Comedy favourite Greg McHugh on swapping laughs for suspense with chilling new screen role
Now the man behind Scotland’s favourite squaddie is on the verge of becoming one of the nation’s scariest screen characters.
Greg McHugh is set to send shivers down the spines of viewers as a chilling ex-convict in dark comedy-mystery-thriller Guilt when it returns this month.The actor, whose other best known roles include the comedy Fresh Meat and the drama The A Word, plays one of the pivotal roles in the second series of Neil Forsyth’s BAFTA Scotland-winning show.
McHugh’s character, Teddy, is a haunting new nemesis for sociopathic lawyer Max McCall, who has just been released from behind bars and is has tracked down by his old prison cellmate.
McHugh says: "Teddy has developed some level of friendship, or so he thought, with Max. He is one of the few people that Max was genuinely scared of in prison.
"For me, it was about getting that mix of believing that they could almost be friends, but with Teddy also having this other side of potential threat and violence.
"Teddy felt that Max had opened an intellectual door to him, of reading and writing, helping and supporting him. He has never had that in his life. It’s a great set-up for understanding how Teddy’s journey progresses.”
In the new series, Teddy attempts to renew his trusted friendship with a reluctant Max and enlists his help to seek his own form of justice, but has his trust and loyalty betrayed.
McHugh adds: “Growing up in Edinburgh, I have definitely met people over the years who scared me. I would think back to people I’d met and go: ‘Right, what were they like and how did they hold themselves?’ I worked really hard on it.
“It’s all about the quality of the part and the quality of the writing. If you get a script of Neil’s quality you want to be involved in the project. To get to play this very different character was massively exciting.
“I wanted Teddy to be as terrifying as I could make him. He has to have the threat for violence.
"As an actor, playing implicit things is far more interesting to me than playing him smash someone’s head in. I would rather the audience were unsettled rather than shocked by his behaviour. That’s what I was aiming for.”
McHugh is joined by The Bodyguard star Stuart Bowman, Watchmen actress Sara Vickers, Downton Abbey and Doctor Who favourite Phyllis Logan, Chernobyl and Calibre actor Ian Pirie, and The Nevers star Rochelle Neil, while Mark Bonnar, Emun Elliott and Jamie Sives all revive their respective roles as Max, Kenny and Jake from the first series.
McHugh says: "The second series has got a different feel, which works within the tone Neil has set, but I think he’s maybe ramped up the slightly darker element.
"It still has that bleak, dark humour through it but it’s perhaps slightly more drama-led and emotionally led.
“It is not so much of a twisty, turny, whodunnit but has the depth of a complicated show, in a good way.
“It’s new, it’s challenging and it looks brilliant. Of course its got good actors in it but the scripts are so good that it makes you look better as an actor.”
McHugh was also a huge fan of the critically-acclaimed first series of Guilt and jumped at the chance to work with Forsyth again after appearing in his adaptation of his Bob Servant books.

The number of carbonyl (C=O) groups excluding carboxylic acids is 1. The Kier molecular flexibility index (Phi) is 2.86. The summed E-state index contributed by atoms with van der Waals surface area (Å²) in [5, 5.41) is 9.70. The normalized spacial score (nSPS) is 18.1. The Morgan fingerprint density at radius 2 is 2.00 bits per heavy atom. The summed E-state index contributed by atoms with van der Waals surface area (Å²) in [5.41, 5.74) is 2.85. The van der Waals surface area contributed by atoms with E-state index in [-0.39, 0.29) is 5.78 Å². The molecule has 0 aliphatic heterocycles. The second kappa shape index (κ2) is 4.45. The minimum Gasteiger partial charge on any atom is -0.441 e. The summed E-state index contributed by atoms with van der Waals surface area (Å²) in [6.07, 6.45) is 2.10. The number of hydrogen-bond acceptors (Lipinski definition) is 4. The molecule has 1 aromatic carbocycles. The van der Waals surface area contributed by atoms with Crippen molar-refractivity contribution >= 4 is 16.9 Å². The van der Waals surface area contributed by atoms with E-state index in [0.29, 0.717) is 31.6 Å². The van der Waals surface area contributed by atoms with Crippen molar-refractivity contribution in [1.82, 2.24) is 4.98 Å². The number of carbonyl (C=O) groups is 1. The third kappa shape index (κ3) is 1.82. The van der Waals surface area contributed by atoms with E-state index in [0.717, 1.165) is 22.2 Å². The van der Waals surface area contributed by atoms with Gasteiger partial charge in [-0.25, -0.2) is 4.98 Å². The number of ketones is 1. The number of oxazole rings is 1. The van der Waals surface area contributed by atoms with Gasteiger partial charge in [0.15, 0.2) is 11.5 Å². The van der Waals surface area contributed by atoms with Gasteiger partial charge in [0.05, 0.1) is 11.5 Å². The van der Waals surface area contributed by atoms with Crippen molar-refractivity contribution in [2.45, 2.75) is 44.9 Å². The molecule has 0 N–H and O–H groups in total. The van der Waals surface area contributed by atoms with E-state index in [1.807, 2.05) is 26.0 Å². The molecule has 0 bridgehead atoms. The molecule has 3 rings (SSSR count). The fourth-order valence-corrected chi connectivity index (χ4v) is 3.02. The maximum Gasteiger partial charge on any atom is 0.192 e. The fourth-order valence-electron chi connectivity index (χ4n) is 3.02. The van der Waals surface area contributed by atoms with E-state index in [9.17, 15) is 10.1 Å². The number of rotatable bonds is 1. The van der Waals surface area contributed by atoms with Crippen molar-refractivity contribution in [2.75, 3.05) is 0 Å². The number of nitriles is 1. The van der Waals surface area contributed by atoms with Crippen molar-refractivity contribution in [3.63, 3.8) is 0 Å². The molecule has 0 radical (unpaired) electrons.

McHugh says: “The first series was a brilliant example of what could and should be made in Scotland. It was a filmic, brilliantly-written and exciting piece of work.
"What really impressed me was that you had to concentrate on it. You got involved with the characters, but there was also a complicated narrative. That’s very difficult to do - we often spoon-feed audiences. Guilt is a great example of how all the elements come together.
"I thought it realised some of the potential of what could be made in Scotland. We need more of the unexpected, and more breadth and depth.
“How much west coast comedy and drama have we had over the years? Let’s start exploring Scotland for a bit more nuance.”
McHugh, who will be back on stage in Scotland this Christmas when he plays the lead role Aladdin in the Christmas pantomime at the SEC Armadillo in Glasgow, has worked with Gregor Fisher and Rowan Atkinson on two separate comedy series, The Cockfields and Man Vs Bee.
However he has also been filming the fantasy series A Discovery of Witches and appeared alongside Christopher Eccleston and Morven Christie in the hit drama The A Word.
He adds: "There’s an odd assumption sometimes about a difference between comedy and drama.
"I have the same approach to a comedic character as the one I have to a dramatic character.
“It’s about ‘how do they think, how do they react to things, how do they walk, how do they hold themselves and how do they control themselves?’ I go through that process on my own and bring it to the set.
"Every actor wants to do as many diverse things as you can. I think we’re becoming slightly more influenced by the American model of people being able to do different things.
"Ten or 15 years ago it would have been a case of: ‘Greg McHugh is very much Gary: Tank Commander or Howard from Fresh Meat.’
“The industry has changed since then and I’ve worked very hard to open up more opportunities on the drama front.
"It’s about the quality of the part and the quality of the writing for me.
"If you get a script of Neil’s quality you want to be involved. To get to play this very different character was massively exciting.”
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